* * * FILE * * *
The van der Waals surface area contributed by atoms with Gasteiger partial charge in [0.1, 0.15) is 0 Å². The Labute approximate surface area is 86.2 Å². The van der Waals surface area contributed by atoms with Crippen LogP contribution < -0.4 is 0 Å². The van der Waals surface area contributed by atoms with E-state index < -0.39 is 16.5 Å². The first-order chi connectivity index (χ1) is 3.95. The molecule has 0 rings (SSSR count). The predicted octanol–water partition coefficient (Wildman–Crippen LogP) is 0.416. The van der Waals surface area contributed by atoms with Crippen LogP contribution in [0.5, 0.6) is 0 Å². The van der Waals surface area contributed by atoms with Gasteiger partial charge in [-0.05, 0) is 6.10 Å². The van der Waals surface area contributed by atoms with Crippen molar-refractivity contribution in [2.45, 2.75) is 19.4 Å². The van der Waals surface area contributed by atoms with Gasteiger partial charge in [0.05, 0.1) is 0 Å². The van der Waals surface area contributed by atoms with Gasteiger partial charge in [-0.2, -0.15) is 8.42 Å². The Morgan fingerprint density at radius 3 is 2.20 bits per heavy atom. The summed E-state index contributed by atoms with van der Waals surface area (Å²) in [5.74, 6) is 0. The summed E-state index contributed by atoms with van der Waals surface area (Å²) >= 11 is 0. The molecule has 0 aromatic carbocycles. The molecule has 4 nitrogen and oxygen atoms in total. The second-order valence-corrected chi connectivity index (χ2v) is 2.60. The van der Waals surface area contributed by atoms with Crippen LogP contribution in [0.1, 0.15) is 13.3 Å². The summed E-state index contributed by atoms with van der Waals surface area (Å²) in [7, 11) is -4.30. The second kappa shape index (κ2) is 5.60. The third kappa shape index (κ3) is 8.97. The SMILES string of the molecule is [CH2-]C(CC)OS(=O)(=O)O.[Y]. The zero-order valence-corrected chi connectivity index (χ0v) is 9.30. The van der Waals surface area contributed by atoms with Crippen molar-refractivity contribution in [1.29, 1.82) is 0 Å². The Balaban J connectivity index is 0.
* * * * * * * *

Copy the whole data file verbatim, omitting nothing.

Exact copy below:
The van der Waals surface area contributed by atoms with Gasteiger partial charge in [0.1, 0.15) is 0 Å². The Labute approximate surface area is 86.2 Å². The van der Waals surface area contributed by atoms with Crippen LogP contribution < -0.4 is 0 Å². The van der Waals surface area contributed by atoms with E-state index < -0.39 is 16.5 Å². The first-order chi connectivity index (χ1) is 3.95. The molecule has 0 rings (SSSR count). The predicted octanol–water partition coefficient (Wildman–Crippen LogP) is 0.416. The van der Waals surface area contributed by atoms with Crippen LogP contribution in [0.5, 0.6) is 0 Å². The van der Waals surface area contributed by atoms with Gasteiger partial charge in [-0.05, 0) is 6.10 Å². The van der Waals surface area contributed by atoms with Crippen molar-refractivity contribution in [2.45, 2.75) is 19.4 Å². The van der Waals surface area contributed by atoms with Gasteiger partial charge in [0.05, 0.1) is 0 Å². The van der Waals surface area contributed by atoms with Gasteiger partial charge in [-0.2, -0.15) is 8.42 Å². The Morgan fingerprint density at radius 3 is 2.20 bits per heavy atom. The summed E-state index contributed by atoms with van der Waals surface area (Å²) in [5.74, 6) is 0. The summed E-state index contributed by atoms with van der Waals surface area (Å²) >= 11 is 0. The molecule has 0 aromatic carbocycles. The molecule has 4 nitrogen and oxygen atoms in total. The second-order valence-corrected chi connectivity index (χ2v) is 2.60. The van der Waals surface area contributed by atoms with Crippen LogP contribution in [0.1, 0.15) is 13.3 Å². The summed E-state index contributed by atoms with van der Waals surface area (Å²) in [7, 11) is -4.30. The second kappa shape index (κ2) is 5.60. The third kappa shape index (κ3) is 8.97. The SMILES string of the molecule is [CH2-]C(CC)OS(=O)(=O)O.[Y]. The zero-order valence-corrected chi connectivity index (χ0v) is 9.30. The van der Waals surface area contributed by atoms with Crippen molar-refractivity contribution in [1.29, 1.82) is 0 Å². The Balaban J connectivity index is 0.